3. It’s twice as expensive as a Kindle. It is superior in most ways, but if what you want to do is read books, the Kindle is a way better deal.

2. It doesn’t support Flash. Steve Jobs touted the iPad as having the full web experience moments before he displayed a web page with a big hole in it where the Flash content couldn’t load. The fact is that most video on the web uses Flash today because Flash support is so ubiquitous in browsers. So if you want to watch video, you need Flash, not to mention all the other games and other sites that require it.

1. You can’t run OS X software on it. Apple chose to use iPhone’s software store meaning the only way you can install software is through the App Store. This is terrible because you have this device that’s kind of a laptop that’s restricted as to what you can run on it. You can’t just download some software on the web and you can’t customize it unless Apple has approved that software. Apple has gotten a terrible reputation by rejecting applications from their App Store for questionable reasons. Their justification was that you didn’t want some rogue piece of software breaking your phone. The iPad is not a phone, so why does Apple want control over what software you can install on it? They take a cut of every software purchase through the App Store, that’s why.

The fundamental problem with the iPad that it’s a larger iPhone instead of a smaller MacBook. Give me a touchscreen MacBook and I’ll be happy. If the iPad had one killer feature, like perhaps facial recognition or camera-based gestures, it might make it more compelling, but for now it’s a little of this, a little of that and not enough of anything.

Today’s Nonsensical Google Voice Transcription

We have our home phone forwarding to a Google Voice number on no answer. It replaces the crappy Verizon voicemail service we used before. Best of all, Verizon set up the call forwarding for free.

While it’s convenient to be able to check our voicemail via email, the transcriptions are not always helpful. Today’s example:

“Hey and and stabbed calling. I wanted to wish you guys lock today and let me know if you need anything and let me know how everything I don’t take care bye.”

The other day we had one that was even better:

“They brought up much to meet you at it. I will affect your insurance benefits. Rick diabetic supplies. We’ll but if it’s Peacock or restricted. Because of this diabetic experts has created a survey for research and educational purposes together, fax I can help diabetic if I wait your insurance benefits, during this historic debate, so if you are diabetic or know someone who it is and currently using, or would like to use insurance to pay for your diabetic supplies, please press 1 now to take part in involuntary servitude and your voice heard about benefits diabetic Snead again press one now, or press 2, to decline. Thank you.”

What they lack in usefulness, the make up for in amusement.

Week one: The GoodBerry and the BadBerry

It’s been a week since I got my BlackBerry Tour (for cheap) and I’m getting used to it. There’s lots to notice, but here’s the highlights:

The good

  1. The keyboard is nice. It’s easy to peck away at and lights up when dark.
  2. The camera takes good pictures. With 3.2 megapixels and autofocus, it’s light years ahead of my old Treos.
  3. The screen is beautiful. It’s bright, detailed and clearly visible even in broad daylight.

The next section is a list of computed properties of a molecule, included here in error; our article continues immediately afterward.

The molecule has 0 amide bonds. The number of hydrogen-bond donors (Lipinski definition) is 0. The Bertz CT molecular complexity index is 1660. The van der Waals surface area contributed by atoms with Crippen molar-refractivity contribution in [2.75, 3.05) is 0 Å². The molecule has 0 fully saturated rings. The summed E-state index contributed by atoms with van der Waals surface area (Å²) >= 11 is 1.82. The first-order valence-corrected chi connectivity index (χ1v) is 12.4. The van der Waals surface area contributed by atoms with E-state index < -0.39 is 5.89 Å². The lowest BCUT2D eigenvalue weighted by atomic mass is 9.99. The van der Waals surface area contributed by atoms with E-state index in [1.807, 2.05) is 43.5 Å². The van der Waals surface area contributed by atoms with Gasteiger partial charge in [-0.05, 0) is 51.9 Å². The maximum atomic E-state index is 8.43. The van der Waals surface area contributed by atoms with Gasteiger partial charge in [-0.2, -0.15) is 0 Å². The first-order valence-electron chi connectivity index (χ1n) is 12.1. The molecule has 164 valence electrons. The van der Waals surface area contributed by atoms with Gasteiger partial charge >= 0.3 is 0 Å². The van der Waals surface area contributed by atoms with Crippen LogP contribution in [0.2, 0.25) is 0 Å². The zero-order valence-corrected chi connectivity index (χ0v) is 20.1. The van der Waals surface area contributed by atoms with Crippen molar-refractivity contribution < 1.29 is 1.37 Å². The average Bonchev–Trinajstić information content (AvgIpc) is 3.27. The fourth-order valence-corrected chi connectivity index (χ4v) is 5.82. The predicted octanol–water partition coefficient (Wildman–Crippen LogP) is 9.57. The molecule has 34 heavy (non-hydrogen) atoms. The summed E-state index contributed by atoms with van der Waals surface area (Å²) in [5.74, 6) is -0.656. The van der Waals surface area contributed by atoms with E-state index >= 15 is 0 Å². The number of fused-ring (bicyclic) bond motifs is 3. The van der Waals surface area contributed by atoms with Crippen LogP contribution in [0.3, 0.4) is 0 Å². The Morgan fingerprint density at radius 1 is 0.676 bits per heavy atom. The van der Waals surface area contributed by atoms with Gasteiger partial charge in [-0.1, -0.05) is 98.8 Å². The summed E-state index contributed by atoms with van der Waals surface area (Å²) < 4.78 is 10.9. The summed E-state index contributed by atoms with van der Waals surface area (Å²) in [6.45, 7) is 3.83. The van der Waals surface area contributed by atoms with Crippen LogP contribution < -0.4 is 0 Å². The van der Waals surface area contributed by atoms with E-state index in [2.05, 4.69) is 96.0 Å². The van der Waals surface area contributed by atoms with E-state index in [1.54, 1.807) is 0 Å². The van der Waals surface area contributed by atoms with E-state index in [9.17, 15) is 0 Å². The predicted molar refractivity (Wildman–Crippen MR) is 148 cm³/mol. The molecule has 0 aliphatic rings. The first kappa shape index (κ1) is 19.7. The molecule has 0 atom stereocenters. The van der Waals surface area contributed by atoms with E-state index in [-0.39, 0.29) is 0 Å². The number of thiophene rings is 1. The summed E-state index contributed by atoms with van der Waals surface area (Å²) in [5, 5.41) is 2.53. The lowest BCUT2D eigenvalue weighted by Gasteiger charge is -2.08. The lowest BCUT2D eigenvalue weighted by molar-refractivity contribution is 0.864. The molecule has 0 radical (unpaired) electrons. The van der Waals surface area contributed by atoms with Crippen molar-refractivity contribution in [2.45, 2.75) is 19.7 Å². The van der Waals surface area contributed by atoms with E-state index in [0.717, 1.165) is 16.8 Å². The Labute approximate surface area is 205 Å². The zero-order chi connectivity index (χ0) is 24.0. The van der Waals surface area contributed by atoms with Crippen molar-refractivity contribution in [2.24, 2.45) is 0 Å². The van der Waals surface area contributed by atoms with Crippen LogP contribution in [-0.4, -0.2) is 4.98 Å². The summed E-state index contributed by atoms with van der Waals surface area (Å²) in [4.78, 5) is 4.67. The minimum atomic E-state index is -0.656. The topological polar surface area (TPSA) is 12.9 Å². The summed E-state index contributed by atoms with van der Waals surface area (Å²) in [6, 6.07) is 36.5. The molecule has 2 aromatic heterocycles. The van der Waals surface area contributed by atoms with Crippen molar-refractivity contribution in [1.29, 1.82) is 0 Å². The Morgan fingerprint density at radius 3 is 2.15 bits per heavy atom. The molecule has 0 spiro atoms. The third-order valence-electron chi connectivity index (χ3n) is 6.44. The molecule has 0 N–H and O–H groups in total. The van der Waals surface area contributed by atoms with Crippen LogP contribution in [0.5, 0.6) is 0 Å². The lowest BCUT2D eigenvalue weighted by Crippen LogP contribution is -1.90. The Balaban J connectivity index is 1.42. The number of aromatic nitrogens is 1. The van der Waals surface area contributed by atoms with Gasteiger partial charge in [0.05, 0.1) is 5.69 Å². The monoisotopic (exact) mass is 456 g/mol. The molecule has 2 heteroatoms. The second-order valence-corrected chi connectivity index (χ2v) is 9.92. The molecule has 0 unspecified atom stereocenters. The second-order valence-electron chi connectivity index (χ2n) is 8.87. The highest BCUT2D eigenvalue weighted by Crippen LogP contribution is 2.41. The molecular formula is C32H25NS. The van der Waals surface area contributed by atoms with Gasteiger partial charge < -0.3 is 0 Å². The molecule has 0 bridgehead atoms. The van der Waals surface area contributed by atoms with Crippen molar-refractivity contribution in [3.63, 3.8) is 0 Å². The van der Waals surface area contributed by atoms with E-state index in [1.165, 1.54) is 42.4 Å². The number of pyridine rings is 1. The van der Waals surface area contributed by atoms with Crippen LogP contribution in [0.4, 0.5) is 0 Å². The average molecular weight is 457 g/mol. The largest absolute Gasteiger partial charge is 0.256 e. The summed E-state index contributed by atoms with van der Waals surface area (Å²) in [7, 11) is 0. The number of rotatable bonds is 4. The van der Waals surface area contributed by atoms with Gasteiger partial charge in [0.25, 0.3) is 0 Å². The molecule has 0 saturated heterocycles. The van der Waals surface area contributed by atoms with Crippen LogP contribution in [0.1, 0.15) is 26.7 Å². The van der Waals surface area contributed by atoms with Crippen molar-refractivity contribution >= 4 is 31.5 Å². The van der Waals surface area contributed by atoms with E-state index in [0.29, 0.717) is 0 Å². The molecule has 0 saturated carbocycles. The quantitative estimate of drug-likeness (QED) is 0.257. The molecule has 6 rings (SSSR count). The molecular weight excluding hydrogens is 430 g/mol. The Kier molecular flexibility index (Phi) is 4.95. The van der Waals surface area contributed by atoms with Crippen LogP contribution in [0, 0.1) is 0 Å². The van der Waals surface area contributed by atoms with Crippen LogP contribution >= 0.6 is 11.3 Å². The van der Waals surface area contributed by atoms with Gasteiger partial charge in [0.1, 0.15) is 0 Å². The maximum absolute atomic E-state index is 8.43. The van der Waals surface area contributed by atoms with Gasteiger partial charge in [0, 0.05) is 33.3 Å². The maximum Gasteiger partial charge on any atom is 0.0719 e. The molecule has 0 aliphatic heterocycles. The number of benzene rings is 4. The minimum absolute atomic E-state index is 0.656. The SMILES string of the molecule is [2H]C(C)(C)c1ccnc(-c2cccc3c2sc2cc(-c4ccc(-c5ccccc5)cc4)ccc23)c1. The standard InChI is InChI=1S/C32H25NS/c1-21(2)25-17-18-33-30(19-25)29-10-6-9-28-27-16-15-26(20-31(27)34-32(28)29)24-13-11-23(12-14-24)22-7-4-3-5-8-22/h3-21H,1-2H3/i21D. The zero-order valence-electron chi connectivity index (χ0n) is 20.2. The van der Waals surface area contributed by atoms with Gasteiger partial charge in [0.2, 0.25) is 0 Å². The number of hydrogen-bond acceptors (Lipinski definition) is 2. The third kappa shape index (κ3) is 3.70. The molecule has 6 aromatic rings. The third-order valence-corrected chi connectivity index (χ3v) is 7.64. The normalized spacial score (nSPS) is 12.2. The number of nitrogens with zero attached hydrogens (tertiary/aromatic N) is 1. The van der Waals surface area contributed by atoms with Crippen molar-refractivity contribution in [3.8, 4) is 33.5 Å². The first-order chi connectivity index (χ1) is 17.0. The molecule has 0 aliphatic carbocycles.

4. There are plenty of apps. I have Google Maps, Facebook, SlingPlayer, Yahoo! Finance, Yahoo! Messenger, Amazon and bunch of games. They’re not as sophisticated as iPhone apps, but they’re sufficient. I can download them from anywhere without anyone (Apple) telling me whether or not I’m allowed to install them. Unfortunately, there’s such a wide variety of BlackBerries out there that you’re not guaranteed that any particular app will work, especially on a new device like the Tour. Some only work on the Storm or other devices. Some say they work, but once you run them, you realize you can’t use an app because you don’t have a touchscreen. That’s frustrating.

The bad

  1. It’s surprisingly bad at handling email. For a company that started making devices that originally ONLY did email, I’m startled at how bad it is. Messages are not threaded. When using an IMAP account, it doesn’t keep in sync with messages on the server. You can’t view folders.

    The built-in IMAP client is so bad, I moved all my work email to an Exchange server so I could use their push service and moved my personal email to Gmail so I could use the Gmail App. There are some third-party IMAP clients out there, but they’re very immature.

  2. It sometimes freezes for long periods of time. Inexplicably, it will just stop responding for 10 seconds or so every once in a while. It doesn’t crash, but it’s annoying to just have to sit and stare at it.
  3. It doesn’t have a touchscreen. This was obvious to me before I bought it of course, but it doesn’t make it less frustating when I can’t figure out how to do something that would be simple if I could just tap the stupid screen. It’s a hard habit to break after many years of Treos. RIM, you seriously need to fix this. It’s 2009 for crickes sake. The trackball is pretty agile, but it’s still limited in apps where you can use it to click anywhere.

I’m still working on getting it configured to all my likes. I prefer to have my phone always on vibrate except when it’s charging. I can’t figure out how to do that. The default seems to be for it to vibrate and ding for every email, SMS or calendar alert that pops up. If I left that in the morning, I would be throwing it out the window by noon.

I haven’t figured out how to get it to tether with my Mac for free. The best solution seems like the $50(!) TetherBerry.

It’s still a pretty nice device and for the price, you can’t beat it.